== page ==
Preventing Frostbite

Frostbite has been catching people unaware for a long-time. Because of frostbite, Hannibal lost most of his army while crossing the Alps in 218 B.C. Napoleon lost 50,000 soldiers due to frostbite and hypothermia while retreating from Moscow in the winter of 1812.  Despite our high tech clothing today we are still not immune from this relatively common winter injury Frostbite is the freezing of water within the skin and is experienced in varying degrees of severity. As always, prevention is the best medicine.  Here are some tips to help prevent frostbite during winter sports:

 

  • Eat frequent, high-energy snacks.  Bring on the gorp and the chocolate -- doctor's orders.

  • Avoid bad weather. (Ok, that's not always easy to do in New England!)

  • Wear clothes that wick perspiration away from your body.  Use layers of silk, wool or polypropylene, capilene, etc., and have a windproof layer that can be put on during down hills or when windy. Bring a hat.

  • Make sure ski or winter hiking boots are not too tight.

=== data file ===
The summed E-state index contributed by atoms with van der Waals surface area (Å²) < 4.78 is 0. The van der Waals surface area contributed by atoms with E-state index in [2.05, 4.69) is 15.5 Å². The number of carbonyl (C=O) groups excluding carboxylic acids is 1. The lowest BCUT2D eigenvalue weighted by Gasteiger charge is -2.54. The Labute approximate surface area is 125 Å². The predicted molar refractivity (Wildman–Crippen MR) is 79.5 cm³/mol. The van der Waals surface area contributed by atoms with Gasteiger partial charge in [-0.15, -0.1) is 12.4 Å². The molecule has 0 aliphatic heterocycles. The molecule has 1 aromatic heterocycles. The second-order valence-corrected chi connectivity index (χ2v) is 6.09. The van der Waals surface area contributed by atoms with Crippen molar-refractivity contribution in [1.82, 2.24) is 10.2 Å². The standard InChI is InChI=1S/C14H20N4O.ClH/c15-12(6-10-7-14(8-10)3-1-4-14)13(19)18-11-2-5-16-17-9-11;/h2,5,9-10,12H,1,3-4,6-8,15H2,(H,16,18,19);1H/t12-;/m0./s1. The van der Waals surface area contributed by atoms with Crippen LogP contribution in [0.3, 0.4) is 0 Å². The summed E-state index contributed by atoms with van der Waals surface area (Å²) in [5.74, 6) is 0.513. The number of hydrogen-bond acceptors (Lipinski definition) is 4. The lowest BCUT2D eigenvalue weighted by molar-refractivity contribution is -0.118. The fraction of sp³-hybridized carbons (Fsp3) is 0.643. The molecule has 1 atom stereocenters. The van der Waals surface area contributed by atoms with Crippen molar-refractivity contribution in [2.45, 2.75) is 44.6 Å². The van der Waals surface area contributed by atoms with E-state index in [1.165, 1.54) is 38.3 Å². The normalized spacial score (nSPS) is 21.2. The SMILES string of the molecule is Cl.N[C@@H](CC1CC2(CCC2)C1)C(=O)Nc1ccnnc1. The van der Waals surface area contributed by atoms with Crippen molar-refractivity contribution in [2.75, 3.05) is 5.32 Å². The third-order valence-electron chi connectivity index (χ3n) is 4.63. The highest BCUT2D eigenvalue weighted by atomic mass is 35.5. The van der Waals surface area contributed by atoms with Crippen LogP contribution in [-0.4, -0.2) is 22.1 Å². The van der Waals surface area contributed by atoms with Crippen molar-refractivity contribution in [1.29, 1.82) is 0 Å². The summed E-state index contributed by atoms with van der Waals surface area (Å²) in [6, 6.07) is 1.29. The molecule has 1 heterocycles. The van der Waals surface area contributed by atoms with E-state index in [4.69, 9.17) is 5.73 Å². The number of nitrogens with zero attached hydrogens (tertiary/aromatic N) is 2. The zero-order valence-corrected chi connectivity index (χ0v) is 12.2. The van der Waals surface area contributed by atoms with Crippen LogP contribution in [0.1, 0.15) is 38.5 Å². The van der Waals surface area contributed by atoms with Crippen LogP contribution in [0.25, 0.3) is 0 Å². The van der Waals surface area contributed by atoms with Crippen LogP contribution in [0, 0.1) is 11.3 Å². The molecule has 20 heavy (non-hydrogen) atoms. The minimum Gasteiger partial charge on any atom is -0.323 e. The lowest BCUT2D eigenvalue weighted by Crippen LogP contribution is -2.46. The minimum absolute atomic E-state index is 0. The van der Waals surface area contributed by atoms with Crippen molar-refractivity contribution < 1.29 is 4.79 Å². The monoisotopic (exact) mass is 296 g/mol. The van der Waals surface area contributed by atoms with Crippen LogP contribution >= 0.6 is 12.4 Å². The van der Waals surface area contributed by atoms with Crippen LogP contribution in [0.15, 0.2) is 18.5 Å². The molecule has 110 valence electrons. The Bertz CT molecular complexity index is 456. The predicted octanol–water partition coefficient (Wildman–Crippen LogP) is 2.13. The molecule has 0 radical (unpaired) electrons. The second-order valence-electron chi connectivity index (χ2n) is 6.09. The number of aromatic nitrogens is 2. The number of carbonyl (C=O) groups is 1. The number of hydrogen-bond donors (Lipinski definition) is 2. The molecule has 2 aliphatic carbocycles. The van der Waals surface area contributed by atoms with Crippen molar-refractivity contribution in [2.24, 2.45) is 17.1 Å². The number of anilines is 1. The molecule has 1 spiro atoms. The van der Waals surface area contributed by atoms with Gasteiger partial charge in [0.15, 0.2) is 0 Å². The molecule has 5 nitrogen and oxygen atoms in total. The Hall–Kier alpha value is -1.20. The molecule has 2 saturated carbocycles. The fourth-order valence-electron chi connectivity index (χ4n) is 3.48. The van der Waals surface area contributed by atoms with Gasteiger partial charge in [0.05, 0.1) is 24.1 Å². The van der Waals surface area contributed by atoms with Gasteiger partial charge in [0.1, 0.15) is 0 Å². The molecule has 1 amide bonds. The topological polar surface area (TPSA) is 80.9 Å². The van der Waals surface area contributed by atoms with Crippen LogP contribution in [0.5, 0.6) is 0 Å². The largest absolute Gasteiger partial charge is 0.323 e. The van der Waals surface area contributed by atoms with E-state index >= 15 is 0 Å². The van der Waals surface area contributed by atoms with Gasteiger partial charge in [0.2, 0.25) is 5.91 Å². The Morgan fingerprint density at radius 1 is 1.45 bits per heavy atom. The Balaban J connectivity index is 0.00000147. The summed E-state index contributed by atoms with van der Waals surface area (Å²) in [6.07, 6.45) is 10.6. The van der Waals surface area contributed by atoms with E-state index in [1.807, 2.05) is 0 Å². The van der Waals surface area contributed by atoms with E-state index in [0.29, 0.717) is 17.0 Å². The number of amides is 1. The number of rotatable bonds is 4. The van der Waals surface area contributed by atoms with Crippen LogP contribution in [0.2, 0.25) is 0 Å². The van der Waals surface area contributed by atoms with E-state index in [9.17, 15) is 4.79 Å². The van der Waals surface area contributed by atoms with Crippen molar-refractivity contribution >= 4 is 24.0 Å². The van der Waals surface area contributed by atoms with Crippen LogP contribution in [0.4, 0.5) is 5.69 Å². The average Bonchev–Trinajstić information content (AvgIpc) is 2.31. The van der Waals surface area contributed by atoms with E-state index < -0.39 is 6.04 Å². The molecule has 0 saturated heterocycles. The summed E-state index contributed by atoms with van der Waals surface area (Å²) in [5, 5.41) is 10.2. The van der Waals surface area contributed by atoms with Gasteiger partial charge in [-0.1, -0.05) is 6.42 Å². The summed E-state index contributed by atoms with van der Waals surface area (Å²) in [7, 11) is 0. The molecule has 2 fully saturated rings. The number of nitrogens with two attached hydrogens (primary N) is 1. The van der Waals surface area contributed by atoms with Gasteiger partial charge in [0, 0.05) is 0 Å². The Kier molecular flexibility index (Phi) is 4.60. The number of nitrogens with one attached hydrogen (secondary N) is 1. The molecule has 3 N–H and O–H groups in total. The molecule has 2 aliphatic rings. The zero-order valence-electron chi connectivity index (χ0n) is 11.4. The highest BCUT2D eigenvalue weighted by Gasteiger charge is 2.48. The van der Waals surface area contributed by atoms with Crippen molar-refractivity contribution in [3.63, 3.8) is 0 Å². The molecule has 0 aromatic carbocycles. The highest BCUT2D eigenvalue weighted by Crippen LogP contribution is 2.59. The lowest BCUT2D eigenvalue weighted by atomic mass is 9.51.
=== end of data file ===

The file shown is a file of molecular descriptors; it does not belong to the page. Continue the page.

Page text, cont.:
• Avoid pressure points (i.e., no wrinkles in socks) or tight clothing.

  • Adjust layers as needed to avoid sweating and soaking clothes.

  • Keep hands and feet dry. Bring extra socks and mittens.

  • Mittens are warmer than gloves. If you need extra dexterity during cold weather, wear thin gloves under mittens, which can be kept on when removing the mittens to take pictures or adjust bindings.

  • Do not touch metal with bare hands. Try covering metal parts on cameras with tape.

  • After a cold night, snow temperatures can easily be 20 degrees F colder than the rebounding air temperatures.  Dress accordingly.

  • Consider using foot warming pads that can attach to the top of the boot toe.  Or use insulative booties over your cross country ski boots.

  • Prevent frostbite of your eyes by wearing sun glasses or goggles, particulary on long downhill runs or when skiing into the wind.